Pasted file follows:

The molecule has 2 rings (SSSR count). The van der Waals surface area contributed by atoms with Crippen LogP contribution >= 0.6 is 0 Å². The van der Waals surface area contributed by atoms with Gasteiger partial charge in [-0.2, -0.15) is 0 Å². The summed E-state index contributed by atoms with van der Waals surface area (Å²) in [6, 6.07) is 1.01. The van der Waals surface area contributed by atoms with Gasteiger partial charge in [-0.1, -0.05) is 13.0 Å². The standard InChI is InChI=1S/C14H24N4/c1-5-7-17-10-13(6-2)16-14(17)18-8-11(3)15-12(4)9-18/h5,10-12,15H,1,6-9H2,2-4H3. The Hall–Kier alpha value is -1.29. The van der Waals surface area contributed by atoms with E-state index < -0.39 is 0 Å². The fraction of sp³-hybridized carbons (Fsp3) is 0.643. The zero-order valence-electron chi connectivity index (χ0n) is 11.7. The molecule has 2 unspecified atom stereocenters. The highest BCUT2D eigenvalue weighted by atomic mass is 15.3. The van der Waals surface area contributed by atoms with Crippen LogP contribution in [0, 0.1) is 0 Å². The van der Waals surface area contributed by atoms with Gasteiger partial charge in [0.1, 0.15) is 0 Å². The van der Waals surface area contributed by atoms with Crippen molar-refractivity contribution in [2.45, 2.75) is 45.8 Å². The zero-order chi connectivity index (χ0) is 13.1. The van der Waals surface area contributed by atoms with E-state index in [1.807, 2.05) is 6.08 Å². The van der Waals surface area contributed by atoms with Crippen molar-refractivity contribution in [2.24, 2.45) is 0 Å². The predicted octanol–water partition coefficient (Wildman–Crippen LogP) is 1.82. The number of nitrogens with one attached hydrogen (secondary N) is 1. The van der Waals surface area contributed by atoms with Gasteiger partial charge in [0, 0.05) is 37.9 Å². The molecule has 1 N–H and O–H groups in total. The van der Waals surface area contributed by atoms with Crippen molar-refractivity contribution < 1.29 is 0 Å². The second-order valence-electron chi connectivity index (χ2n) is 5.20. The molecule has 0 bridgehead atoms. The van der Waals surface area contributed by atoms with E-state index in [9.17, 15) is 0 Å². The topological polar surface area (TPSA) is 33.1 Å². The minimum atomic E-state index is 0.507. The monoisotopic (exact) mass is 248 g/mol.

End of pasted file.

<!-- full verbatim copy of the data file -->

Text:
The molecule has 2 rings (SSSR count). The van der Waals surface area contributed by atoms with Crippen LogP contribution >= 0.6 is 0 Å². The van der Waals surface area contributed by atoms with Gasteiger partial charge in [-0.2, -0.15) is 0 Å². The summed E-state index contributed by atoms with van der Waals surface area (Å²) in [6, 6.07) is 1.01. The van der Waals surface area contributed by atoms with Gasteiger partial charge in [-0.1, -0.05) is 13.0 Å². The standard InChI is InChI=1S/C14H24N4/c1-5-7-17-10-13(6-2)16-14(17)18-8-11(3)15-12(4)9-18/h5,10-12,15H,1,6-9H2,2-4H3. The Hall–Kier alpha value is -1.29. The van der Waals surface area contributed by atoms with E-state index < -0.39 is 0 Å². The fraction of sp³-hybridized carbons (Fsp3) is 0.643. The zero-order valence-electron chi connectivity index (χ0n) is 11.7. The molecule has 2 unspecified atom stereocenters. The highest BCUT2D eigenvalue weighted by atomic mass is 15.3. The van der Waals surface area contributed by atoms with Crippen LogP contribution in [0, 0.1) is 0 Å². The van der Waals surface area contributed by atoms with Gasteiger partial charge in [0.1, 0.15) is 0 Å². The van der Waals surface area contributed by atoms with Crippen molar-refractivity contribution in [2.45, 2.75) is 45.8 Å². The zero-order chi connectivity index (χ0) is 13.1. The van der Waals surface area contributed by atoms with E-state index in [1.807, 2.05) is 6.08 Å². The van der Waals surface area contributed by atoms with Crippen molar-refractivity contribution in [2.24, 2.45) is 0 Å². The predicted octanol–water partition coefficient (Wildman–Crippen LogP) is 1.82. The number of nitrogens with one attached hydrogen (secondary N) is 1. The van der Waals surface area contributed by atoms with Gasteiger partial charge in [0, 0.05) is 37.9 Å². The molecule has 1 N–H and O–H groups in total. The van der Waals surface area contributed by atoms with Crippen molar-refractivity contribution < 1.29 is 0 Å². The second-order valence-electron chi connectivity index (χ2n) is 5.20. The molecule has 0 bridgehead atoms. The van der Waals surface area contributed by atoms with E-state index in [9.17, 15) is 0 Å². The topological polar surface area (TPSA) is 33.1 Å². The minimum atomic E-state index is 0.507. The monoisotopic (exact) mass is 248 g/mol.